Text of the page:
Israel passes first reading of bills reforming judiciary. Following weeks of protests and while being heckled, the Israeli Knesset passed the first reading of two amendments that will go toward overhauling the country’s judiciary. Justice Minister Yariv Levin claimed the legislation would “restore democracy in Israel and bring it in line with other Western countries.” The first part of the overhaul, and the part that passed Monday, will allow the coalition to stack the judicial appointment committee and will prevent the Supreme Court from striking down “basic laws.”

Opposition leader Yair Lapid called it the first step toward Israel becoming a non-democratic state. Arab Knesset member Ahmad Tibi said that, though Israel’s courts—including the Supreme Court—show “no mercy to the Arab community,” he opposes the changes, which will “collapse the judiciary.”

Post-Brexit deal unlikely this week. Hopes that a deal on Northern Ireland might be reached this week between British Prime Minister Rishi Sunak and the European Union appear to be slipping away. The Democratic Unionist Party (DUP) has said that a deal to which they do not agree will mean the party will continue to boycott Northern Ireland’s assembly, and members of Sunak’s own Conservative party say that DUP backing is key for a deal. Meanwhile, British Home Secretary Suella Braverman reportedly urged Sunak not to abandon legislation to unilaterally override the Northern Ireland protocol. Former Prime Minister British Johnson is also reportedly concerned that Sunak would drop this particular element.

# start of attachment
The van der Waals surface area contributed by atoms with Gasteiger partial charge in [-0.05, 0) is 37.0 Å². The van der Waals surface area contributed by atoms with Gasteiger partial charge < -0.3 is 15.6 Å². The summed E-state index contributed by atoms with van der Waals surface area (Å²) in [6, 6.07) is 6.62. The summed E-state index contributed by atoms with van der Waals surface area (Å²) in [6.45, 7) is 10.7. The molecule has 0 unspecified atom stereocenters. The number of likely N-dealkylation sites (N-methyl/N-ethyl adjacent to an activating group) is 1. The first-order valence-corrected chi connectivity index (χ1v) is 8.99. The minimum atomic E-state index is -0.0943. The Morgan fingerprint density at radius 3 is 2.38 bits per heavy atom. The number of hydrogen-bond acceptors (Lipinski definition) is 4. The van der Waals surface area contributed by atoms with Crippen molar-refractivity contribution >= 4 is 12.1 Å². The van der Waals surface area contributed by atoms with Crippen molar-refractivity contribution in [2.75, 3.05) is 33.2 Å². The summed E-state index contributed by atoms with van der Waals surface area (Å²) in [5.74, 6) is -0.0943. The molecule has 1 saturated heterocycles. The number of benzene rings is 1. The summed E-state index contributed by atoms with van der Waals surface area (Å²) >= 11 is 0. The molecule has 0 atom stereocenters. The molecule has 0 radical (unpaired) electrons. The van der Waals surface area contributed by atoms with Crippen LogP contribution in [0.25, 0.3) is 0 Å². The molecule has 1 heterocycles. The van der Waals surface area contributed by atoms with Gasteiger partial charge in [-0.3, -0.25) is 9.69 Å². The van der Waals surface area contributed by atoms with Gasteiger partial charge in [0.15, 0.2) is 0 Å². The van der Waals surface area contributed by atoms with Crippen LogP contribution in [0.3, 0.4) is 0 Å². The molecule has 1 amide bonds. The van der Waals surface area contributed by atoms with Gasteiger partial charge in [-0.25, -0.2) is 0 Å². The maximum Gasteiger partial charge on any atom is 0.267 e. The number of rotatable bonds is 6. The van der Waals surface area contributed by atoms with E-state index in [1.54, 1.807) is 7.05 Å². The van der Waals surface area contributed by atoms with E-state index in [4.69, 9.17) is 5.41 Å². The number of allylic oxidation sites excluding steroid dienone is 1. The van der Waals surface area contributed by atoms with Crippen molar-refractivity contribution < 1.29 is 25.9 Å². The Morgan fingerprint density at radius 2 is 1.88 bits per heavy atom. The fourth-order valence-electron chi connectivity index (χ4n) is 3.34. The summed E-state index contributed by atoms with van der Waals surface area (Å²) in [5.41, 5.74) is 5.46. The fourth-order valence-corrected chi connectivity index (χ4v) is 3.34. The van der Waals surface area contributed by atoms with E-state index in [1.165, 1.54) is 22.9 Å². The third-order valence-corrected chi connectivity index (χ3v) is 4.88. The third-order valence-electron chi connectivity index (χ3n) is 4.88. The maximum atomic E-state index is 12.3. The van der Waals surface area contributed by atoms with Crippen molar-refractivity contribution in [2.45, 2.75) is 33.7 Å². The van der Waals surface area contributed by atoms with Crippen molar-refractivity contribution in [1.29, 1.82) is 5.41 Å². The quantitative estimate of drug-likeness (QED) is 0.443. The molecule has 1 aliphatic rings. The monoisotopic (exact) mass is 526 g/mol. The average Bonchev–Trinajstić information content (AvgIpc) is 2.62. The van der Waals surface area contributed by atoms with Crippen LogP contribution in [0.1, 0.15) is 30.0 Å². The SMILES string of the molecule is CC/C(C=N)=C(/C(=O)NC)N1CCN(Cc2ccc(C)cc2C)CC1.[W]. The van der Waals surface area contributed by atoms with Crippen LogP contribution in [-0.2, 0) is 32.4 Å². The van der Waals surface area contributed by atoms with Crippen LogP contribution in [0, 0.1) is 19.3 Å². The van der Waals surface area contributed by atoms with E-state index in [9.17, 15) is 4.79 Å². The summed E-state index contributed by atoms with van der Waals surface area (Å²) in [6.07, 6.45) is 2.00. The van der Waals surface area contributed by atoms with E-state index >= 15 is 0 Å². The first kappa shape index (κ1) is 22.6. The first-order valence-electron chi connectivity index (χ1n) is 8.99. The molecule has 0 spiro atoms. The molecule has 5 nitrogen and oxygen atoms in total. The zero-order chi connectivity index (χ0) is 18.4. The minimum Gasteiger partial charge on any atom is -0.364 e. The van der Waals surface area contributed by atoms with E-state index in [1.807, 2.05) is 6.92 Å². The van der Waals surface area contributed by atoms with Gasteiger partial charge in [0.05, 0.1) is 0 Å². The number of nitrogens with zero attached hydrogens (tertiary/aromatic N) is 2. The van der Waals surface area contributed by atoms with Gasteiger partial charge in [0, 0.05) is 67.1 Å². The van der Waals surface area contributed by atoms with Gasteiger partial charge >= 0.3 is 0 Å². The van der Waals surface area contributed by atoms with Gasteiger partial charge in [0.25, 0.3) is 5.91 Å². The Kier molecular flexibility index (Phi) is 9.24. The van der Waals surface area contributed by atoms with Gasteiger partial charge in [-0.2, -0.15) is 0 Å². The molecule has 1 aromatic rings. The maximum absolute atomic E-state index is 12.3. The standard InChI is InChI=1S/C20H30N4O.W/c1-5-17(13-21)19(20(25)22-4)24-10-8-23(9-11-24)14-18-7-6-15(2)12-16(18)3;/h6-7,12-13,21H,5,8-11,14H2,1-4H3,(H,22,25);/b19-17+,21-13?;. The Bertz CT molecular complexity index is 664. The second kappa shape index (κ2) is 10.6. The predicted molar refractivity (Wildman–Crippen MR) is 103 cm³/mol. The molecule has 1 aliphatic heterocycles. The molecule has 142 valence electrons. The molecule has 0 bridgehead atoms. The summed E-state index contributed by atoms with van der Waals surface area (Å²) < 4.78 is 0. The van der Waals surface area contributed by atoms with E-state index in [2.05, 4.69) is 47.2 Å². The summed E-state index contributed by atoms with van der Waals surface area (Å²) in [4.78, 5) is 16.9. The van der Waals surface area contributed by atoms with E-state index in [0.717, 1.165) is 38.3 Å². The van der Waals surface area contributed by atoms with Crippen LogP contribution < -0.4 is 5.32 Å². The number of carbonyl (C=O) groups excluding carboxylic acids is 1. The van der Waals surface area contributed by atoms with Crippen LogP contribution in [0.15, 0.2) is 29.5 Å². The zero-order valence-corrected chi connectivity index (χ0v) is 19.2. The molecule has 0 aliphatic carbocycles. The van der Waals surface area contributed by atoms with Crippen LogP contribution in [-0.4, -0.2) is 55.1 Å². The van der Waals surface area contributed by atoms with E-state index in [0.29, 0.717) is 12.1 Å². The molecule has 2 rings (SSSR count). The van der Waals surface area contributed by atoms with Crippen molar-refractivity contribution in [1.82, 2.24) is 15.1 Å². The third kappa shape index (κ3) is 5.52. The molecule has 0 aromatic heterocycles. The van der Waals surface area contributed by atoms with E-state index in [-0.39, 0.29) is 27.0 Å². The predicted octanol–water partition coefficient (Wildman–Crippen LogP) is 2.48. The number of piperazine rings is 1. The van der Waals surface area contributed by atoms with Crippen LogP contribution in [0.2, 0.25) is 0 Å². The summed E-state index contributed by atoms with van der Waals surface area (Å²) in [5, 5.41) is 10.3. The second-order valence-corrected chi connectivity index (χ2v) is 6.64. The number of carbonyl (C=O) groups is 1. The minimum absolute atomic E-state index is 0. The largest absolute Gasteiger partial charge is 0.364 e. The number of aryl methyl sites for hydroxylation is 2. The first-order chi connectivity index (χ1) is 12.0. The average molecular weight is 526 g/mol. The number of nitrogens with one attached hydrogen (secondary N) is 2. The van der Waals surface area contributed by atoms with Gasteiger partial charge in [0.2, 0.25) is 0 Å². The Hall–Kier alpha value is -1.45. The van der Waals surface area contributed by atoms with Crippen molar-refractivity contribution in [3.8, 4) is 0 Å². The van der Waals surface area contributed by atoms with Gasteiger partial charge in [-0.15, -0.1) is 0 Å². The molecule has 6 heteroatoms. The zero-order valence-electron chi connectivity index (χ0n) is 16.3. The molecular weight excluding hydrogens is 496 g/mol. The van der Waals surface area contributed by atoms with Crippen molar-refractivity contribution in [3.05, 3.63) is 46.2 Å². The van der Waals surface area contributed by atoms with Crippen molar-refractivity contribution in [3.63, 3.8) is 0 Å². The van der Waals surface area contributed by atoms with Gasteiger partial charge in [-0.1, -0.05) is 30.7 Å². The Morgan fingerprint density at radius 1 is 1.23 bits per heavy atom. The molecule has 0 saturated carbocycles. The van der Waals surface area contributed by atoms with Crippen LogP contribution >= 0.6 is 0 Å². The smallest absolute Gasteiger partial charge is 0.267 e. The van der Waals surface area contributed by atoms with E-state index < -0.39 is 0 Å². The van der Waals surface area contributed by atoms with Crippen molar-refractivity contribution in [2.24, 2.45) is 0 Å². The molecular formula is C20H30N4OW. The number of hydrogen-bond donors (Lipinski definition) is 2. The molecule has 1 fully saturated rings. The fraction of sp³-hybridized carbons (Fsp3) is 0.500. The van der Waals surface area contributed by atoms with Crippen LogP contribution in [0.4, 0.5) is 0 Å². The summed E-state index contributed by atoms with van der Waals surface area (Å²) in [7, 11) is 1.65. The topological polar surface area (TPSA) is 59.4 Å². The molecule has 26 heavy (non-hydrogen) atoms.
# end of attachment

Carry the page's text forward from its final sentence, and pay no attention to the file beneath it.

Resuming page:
Keep an Eye On

Cyclone cost climbs in New Zealand. A week after Cyclone Gabrielle hit New Zealand, thousands remain missing and 11 people are confirmed dead. Chris Hipkins, New Zealand’s prime minister, called the storm, which hit the country’s north, this century’s greatest natural disaster. Hipkins has told the press that more fatalities are sadly still possible, saying, “The true extent of the devastation and loss become clearer with every passing day.”

Bangladesh shuts major opposition newspaper. Bangladesh’s main opposition party’s only publication has been shut down after a government suspension was upheld. The decision marks the end of Bengali-language broadsheet Dainik Dinkal’s three decade run. Dhaka district authorities ordered it to stop publishing in late December. A court has now upheld that decision. Unions and journalists protested the shutdown.

Can Russia Ever Become a ‘Normal’ European Nation? by Adrian Karatnycky

U.S. Deterrence Failed in Ukraine by Liam Collins and Frank Sobchak

What Putin Got Right by Stephen M. Walt

Poroshenko prank. Russian pranksters Vladimir Kuznetsov and Alexei Stolyarov, better known as Vovan and Lexus, pranked former German Chancellor Angela Merkel by calling her up and pretending to be former Ukrainian President Petro Poroshenko. Merkel’s office said that, after the call on Jan. 12, she informed Germany’s foreign ministry of the “impression that she gained of the caller during the call,” but her office did not specify what impression that was.